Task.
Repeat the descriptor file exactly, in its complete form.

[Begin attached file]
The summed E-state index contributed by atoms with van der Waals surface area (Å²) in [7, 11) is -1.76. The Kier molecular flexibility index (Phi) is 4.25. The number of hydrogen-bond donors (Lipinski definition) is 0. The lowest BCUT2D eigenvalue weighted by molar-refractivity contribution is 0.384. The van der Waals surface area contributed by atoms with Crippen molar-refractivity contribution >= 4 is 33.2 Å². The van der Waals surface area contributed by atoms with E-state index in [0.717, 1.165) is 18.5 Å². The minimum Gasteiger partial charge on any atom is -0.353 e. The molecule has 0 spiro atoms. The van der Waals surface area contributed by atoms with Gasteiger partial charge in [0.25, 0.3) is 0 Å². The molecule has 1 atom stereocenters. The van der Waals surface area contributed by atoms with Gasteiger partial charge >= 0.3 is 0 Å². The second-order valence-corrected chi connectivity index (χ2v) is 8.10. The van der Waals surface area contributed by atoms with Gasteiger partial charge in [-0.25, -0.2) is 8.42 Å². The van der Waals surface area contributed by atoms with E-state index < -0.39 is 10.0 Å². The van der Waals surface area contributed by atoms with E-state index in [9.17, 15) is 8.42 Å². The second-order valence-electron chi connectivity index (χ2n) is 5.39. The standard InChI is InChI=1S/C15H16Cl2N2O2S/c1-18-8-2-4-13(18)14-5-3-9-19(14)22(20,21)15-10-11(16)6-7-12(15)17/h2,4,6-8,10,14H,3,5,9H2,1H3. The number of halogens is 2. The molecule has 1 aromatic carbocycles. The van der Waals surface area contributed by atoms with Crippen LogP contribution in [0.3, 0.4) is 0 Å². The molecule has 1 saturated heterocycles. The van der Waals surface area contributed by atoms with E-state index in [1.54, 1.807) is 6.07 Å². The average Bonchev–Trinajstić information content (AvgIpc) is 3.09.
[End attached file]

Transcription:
The summed E-state index contributed by atoms with van der Waals surface area (Å²) in [7, 11) is -1.76. The Kier molecular flexibility index (Phi) is 4.25. The number of hydrogen-bond donors (Lipinski definition) is 0. The lowest BCUT2D eigenvalue weighted by molar-refractivity contribution is 0.384. The van der Waals surface area contributed by atoms with Crippen molar-refractivity contribution >= 4 is 33.2 Å². The van der Waals surface area contributed by atoms with E-state index in [0.717, 1.165) is 18.5 Å². The minimum Gasteiger partial charge on any atom is -0.353 e. The molecule has 0 spiro atoms. The van der Waals surface area contributed by atoms with Gasteiger partial charge in [0.25, 0.3) is 0 Å². The molecule has 1 atom stereocenters. The van der Waals surface area contributed by atoms with Gasteiger partial charge >= 0.3 is 0 Å². The second-order valence-corrected chi connectivity index (χ2v) is 8.10. The van der Waals surface area contributed by atoms with Gasteiger partial charge in [-0.25, -0.2) is 8.42 Å². The van der Waals surface area contributed by atoms with E-state index < -0.39 is 10.0 Å². The van der Waals surface area contributed by atoms with E-state index in [9.17, 15) is 8.42 Å². The second-order valence-electron chi connectivity index (χ2n) is 5.39. The standard InChI is InChI=1S/C15H16Cl2N2O2S/c1-18-8-2-4-13(18)14-5-3-9-19(14)22(20,21)15-10-11(16)6-7-12(15)17/h2,4,6-8,10,14H,3,5,9H2,1H3. The number of halogens is 2. The molecule has 1 aromatic carbocycles. The van der Waals surface area contributed by atoms with Crippen LogP contribution in [0.3, 0.4) is 0 Å². The molecule has 1 saturated heterocycles. The van der Waals surface area contributed by atoms with E-state index in [1.54, 1.807) is 6.07 Å². The average Bonchev–Trinajstić information content (AvgIpc) is 3.09.